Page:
|dc.description.abstract||South Africa has a growing number of orphans and other children made vulnerable by the scourge of HIV and AIDS. Like many other countries in Africa and globally, the fight against this pandemic has been ongoing. Not only have there been interventions to stop the spread of the disease and provide education on preventive measures, but the country has the responsibility to take care of the orphans and ensure that their needs are met as enshrined in the Bill of Rights of the South African Constitution. Some interventions are mandated by the United Nations’ (UN) Convention on the Rights of the Child and other treaties and declarations that are vital to children. The South African government also has its own strategies to deal with the effects of the pandemic. One such initiative is the establishment and funding of school-based programmes for Orphans and Vulnerable Children (OVC). The study investigated the effectiveness of this programme within three schools in Ntuzuma G-section, which is situated in the eThekwini Region in the Province of KwaZulu-Natal.
The study employed non-probability sampling procedures. Interviews were conducted with the OVC coordinator in the Pinetown district of the Department of Education, principals and OVC coordinators at the three schools, and OVC caregivers/foster parents at home. Guided by Urie Bronfenbrenner’s Ecosystems theory of child development, the results of the study suggest that this initiative is not effective in addressing the needs of OVC. It was established that orphans come to schools with psychological and developmental challenges which the programme fails to address. Emerging data suggest a lack of efficient and effective planning, proper allocation of funding and proper monitoring strategies in implementing this programme. The lack of training of OVC coordinators in schools to ensure the effective running of the programme is also cause for concern. They also lack support from the district office to ensure the sustainability of the programme. Hence, while the study acknowledges that such programmes are a worthwhile government initiative centred on the concept of ‘ubuntu’ (humanism), it is also recognised that a lack of proper systems and processes compromise quality service delivery. Without a conducive environment, it becomes challenging for the OVC Coordinators to respond appropriately, particularly because the nutrition programme is not the schools’ traditional role. Based on Urie Bronfenbrenner’s Ecosystems theory of child development, it is recognized that the socio-economic challenges associated with the escalating rate of OVC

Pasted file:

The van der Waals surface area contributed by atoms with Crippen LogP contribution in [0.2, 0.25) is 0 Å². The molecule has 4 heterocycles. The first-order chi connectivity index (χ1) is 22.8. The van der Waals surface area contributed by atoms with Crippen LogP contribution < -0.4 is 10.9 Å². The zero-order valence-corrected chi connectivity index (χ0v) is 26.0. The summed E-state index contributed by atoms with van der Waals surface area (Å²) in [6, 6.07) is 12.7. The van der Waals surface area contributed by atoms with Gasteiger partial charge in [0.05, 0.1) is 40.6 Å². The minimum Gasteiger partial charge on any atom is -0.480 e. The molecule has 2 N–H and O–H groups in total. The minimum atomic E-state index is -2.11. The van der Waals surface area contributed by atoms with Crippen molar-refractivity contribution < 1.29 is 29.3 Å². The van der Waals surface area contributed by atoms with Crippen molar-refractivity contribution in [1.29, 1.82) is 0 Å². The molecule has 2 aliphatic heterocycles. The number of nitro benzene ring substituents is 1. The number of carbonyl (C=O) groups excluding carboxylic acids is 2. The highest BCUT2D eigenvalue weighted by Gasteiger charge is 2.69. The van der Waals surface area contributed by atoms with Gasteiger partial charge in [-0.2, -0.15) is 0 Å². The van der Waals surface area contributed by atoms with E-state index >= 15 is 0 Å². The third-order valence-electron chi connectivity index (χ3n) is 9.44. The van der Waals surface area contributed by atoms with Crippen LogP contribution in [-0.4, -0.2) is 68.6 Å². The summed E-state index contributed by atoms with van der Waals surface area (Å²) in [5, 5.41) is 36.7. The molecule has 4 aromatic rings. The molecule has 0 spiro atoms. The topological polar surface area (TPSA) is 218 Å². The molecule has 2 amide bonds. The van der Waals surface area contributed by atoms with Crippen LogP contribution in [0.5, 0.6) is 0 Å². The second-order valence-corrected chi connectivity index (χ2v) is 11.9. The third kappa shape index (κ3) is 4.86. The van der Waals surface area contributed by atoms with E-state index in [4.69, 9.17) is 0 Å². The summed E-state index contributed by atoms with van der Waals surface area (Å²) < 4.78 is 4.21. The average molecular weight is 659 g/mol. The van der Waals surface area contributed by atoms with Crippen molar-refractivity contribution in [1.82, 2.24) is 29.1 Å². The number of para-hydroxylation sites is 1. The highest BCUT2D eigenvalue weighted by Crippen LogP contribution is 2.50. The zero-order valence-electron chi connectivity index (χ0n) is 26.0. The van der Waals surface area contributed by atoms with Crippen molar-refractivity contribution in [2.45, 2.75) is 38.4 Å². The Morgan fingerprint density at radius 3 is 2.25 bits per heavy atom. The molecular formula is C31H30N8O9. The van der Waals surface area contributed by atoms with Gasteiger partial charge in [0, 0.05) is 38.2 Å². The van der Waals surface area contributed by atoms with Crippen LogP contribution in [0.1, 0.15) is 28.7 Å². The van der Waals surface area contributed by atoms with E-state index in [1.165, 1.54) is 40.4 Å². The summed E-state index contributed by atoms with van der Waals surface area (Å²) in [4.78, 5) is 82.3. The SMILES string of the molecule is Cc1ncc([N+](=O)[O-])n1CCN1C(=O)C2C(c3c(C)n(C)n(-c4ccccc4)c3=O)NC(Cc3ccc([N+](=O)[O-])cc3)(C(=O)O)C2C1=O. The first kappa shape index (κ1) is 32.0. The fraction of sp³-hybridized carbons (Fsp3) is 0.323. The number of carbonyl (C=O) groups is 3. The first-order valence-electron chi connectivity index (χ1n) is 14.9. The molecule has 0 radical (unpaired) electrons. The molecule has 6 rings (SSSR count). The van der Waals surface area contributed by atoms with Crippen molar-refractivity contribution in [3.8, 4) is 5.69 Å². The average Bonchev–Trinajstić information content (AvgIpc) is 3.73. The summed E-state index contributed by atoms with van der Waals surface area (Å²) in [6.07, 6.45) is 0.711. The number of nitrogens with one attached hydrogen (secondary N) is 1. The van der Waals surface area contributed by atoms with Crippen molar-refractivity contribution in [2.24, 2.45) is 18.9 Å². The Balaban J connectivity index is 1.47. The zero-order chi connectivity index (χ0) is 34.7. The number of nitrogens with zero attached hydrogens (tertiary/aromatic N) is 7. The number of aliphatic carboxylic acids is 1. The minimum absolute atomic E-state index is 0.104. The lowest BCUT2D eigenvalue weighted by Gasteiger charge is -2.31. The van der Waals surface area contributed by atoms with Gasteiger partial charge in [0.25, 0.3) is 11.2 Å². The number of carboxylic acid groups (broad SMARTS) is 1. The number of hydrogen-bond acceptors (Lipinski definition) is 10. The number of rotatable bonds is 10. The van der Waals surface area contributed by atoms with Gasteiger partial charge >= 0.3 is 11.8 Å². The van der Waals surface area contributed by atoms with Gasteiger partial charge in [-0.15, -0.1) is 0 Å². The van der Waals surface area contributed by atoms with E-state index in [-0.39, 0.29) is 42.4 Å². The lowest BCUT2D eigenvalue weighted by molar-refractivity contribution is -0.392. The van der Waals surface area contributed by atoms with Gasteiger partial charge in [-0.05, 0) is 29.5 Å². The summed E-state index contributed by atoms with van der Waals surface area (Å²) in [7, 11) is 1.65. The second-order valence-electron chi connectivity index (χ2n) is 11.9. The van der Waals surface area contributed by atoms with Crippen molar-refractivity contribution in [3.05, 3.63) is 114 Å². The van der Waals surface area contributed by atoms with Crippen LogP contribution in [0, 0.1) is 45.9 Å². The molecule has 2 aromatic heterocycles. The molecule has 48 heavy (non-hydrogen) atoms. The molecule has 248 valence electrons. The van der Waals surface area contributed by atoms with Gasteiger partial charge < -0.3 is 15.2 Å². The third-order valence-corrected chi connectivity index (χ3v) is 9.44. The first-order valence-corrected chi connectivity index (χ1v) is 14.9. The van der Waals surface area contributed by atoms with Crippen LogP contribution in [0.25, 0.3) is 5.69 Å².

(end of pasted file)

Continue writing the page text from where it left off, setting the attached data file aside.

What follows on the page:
are structural and systemic; hence, schools should collaborate with other social actors such as families, churches, communities, health agencies, non-profit organizations, and government departments to build OVC’s resilience and bring about genuine development. This approach is also likely to result in a paradigm shift in the schools’ OVC programme from institutionalized to community care and support initiatives. Therefore this study recommends policy reforms in the school education system so as to foster and promote partnerships to ultimately enrich the wellbeing of OVC. This should include, inter alia, ongoing monitoring and evaluation and proper liaison between the Department of Education (DoE) and communities to enhance ongoing care and support of OVC. Continuous OVC training and support for educators are also recommended as socio-economic challenges demand that all educators develop a consciousness of social justice. Currently, training support is limited to educators who are OVC coordinators. It is recommended that all educators be properly trained to understand the needs and strengths of OVC for systems strengthening. The study concludes that the OVC programmes in schools are not a panacea for development. To ensure effectiveness, other development actors should come on board to promote people-centred, community-driven development.||en_US